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Current time:0:00Total duration:4:48

Video transcript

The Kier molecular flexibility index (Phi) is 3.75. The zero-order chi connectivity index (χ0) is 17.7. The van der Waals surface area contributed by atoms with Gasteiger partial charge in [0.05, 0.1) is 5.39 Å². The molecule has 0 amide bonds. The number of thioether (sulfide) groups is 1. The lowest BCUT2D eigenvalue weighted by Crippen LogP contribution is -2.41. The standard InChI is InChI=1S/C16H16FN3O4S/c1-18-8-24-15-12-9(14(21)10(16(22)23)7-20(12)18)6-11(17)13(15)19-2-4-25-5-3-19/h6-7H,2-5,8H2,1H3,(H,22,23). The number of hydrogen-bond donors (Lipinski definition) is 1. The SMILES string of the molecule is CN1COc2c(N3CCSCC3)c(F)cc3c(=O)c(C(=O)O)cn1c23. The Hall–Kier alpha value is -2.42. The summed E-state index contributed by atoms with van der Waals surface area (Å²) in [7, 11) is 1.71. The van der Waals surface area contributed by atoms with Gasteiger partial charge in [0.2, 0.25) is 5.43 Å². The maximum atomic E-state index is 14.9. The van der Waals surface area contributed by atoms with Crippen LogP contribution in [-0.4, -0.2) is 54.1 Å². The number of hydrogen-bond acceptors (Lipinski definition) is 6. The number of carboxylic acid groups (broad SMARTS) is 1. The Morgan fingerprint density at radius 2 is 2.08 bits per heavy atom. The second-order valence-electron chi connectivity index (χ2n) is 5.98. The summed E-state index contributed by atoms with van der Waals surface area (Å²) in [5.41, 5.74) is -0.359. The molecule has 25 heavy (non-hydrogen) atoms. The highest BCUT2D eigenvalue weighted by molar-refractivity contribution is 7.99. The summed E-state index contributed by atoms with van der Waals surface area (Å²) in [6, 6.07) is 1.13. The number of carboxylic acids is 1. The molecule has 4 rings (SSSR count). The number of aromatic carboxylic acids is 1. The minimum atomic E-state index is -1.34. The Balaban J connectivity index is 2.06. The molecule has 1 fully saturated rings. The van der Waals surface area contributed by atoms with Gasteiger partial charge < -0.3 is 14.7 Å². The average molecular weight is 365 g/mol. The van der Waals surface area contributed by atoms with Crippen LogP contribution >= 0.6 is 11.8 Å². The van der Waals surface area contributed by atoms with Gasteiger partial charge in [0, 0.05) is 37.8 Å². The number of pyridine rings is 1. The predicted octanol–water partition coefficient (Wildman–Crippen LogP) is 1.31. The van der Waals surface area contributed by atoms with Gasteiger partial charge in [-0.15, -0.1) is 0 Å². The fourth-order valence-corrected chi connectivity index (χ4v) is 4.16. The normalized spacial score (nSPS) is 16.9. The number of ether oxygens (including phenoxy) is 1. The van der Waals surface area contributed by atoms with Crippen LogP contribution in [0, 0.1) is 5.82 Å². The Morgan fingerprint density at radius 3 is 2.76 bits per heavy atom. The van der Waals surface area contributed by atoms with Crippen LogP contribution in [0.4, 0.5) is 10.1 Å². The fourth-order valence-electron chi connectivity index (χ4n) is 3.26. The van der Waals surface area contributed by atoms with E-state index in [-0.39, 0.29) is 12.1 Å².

looking into the space of this diner through these glass windows makes me feel really aware of the sound of my own footsteps on the sidewalk we're in the Art Institute of Chicago and we're looking at Edward Hopper's Nighthawks from 1942 this classic American painting that's usually seen as an expression of wartime alienation of the notion of separation and it really is about separation look at the warm light in that diner and compare it to the exterior you get a sense of the quiet conversation that might be taking place inside but we have no access to that in fact it's not even a doorway to let us into this restaurant there's an immediate implication that we are alone it almost starts to feel frightening there's a way that the painting functions is a kind of prism that amplifies or intensifies not only the sense of silence but also the way in which light fills this space look at the way in which the warm light of that interior filters out onto the sidewalk creating a series of shadows and areas of light that seemed to lay over each other and create this complex set of rays on the sidewalk and the way in which the light hits the glass as it turns around the corner of this building leading us to that sharp diagonal across the street where that lonely cash register stands is the only recognizable object but you can imagine life around it at another time of the day but now it's all you're really silent and it makes us look up at those windows for some sign of life but we don't see anything we can see blinds that have been pulled down by somebody at some point but seem now completely abandoned we can imagine perhaps the inhabitants asleep but there's no presence and you know even life and then we just want to know what are these figures doing together did that couple come in together did they meet here why is the male figure sitting alone why is he wandered into this diner so late at night what are they talking about it's all very open there's not a clear narrative here at all the only clarity is the sense of isolation the sense of alienation and I find this especially interesting if you think about the year in which this was painted 1942 the height of the Second World War in some ways the cities were empty now there were a lot of people that had gone overseas it was a time of great fear and anxiety in America that's right this was really the height of the violence of the war and nobody knew which way the war was gonna turn at this point and these are subjects that preoccupied hopper for his entire career images of loneliness and isolation in the new urban spaces but this is also a rendering that is particularly American its generalized we don't know precisely where we are Hopper lived in Greenwich Village and certainly the brick buildings behind us are reminiscent of the architecture that we might find in the village but this is not a specific street corner this is not a specific cafe it is a kind of stripping away of everything that's non-essential so that we're left with a kind of idealized rendering of these forms of this American experience and there is a sense of that in the geometry of the composition the horizontal line of the counter that the two figures in the background lean against those very geometric forms of the coffee urns the rectangular shape of that doorway well this is conflict between these figures going about their ordinary lives and the strict geometry of the space that he's imposed in his image I have to say that I love the fact that those coffee urns are so specific you can even see the glass straws and see how much coffee is left in them there is that sign just above this cafe that's advertising cigars for five cents and there's the specific sort of turn of the cash register across the street that is there are signifiers of a kind of everyday American experience even as this painting has been emptied out he's left these few clues that really place us in a particular place in a particular time in our experience how about the napkin holders and the salt and pepper shakers and the mugs of coffee in the glass of water I mean there's a kind of love and attention to those very dinery objects here that's really compelling absolutely you know you have those cherry topped stools that you know spin you see the cherry of the counter so there's a kind of specificity but at the same time like generalising that's happening that's right he's given us enough specific so that we know we've been there and yet this could be anywhere